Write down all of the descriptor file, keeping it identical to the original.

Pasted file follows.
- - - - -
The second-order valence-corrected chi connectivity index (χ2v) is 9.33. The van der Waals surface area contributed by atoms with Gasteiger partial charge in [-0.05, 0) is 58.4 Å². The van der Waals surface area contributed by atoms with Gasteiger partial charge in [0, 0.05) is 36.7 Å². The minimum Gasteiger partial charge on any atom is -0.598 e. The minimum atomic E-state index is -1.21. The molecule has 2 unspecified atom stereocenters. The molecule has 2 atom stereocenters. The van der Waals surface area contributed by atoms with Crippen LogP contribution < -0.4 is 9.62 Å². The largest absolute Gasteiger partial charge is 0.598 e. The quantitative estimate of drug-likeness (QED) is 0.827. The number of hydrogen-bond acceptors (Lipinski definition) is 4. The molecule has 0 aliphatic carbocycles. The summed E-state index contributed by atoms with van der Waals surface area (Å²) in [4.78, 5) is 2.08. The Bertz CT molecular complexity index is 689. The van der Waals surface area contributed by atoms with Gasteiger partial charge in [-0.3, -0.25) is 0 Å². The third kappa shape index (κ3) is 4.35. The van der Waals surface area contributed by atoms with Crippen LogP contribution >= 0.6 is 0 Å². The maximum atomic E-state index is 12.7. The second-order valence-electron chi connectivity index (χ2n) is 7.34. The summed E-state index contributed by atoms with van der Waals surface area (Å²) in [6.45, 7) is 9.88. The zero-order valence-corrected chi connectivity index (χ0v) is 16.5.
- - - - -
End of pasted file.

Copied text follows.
The second-order valence-corrected chi connectivity index (χ2v) is 9.33. The van der Waals surface area contributed by atoms with Gasteiger partial charge in [-0.05, 0) is 58.4 Å². The van der Waals surface area contributed by atoms with Gasteiger partial charge in [0, 0.05) is 36.7 Å². The minimum Gasteiger partial charge on any atom is -0.598 e. The minimum atomic E-state index is -1.21. The molecule has 2 unspecified atom stereocenters. The molecule has 2 atom stereocenters. The van der Waals surface area contributed by atoms with Crippen LogP contribution < -0.4 is 9.62 Å². The largest absolute Gasteiger partial charge is 0.598 e. The quantitative estimate of drug-likeness (QED) is 0.827. The number of hydrogen-bond acceptors (Lipinski definition) is 4. The molecule has 0 aliphatic carbocycles. The summed E-state index contributed by atoms with van der Waals surface area (Å²) in [4.78, 5) is 2.08. The Bertz CT molecular complexity index is 689. The van der Waals surface area contributed by atoms with Gasteiger partial charge in [-0.3, -0.25) is 0 Å². The third kappa shape index (κ3) is 4.35. The van der Waals surface area contributed by atoms with Crippen LogP contribution >= 0.6 is 0 Å². The maximum atomic E-state index is 12.7. The second-order valence-electron chi connectivity index (χ2n) is 7.34. The summed E-state index contributed by atoms with van der Waals surface area (Å²) in [6.45, 7) is 9.88. The zero-order valence-corrected chi connectivity index (χ0v) is 16.5.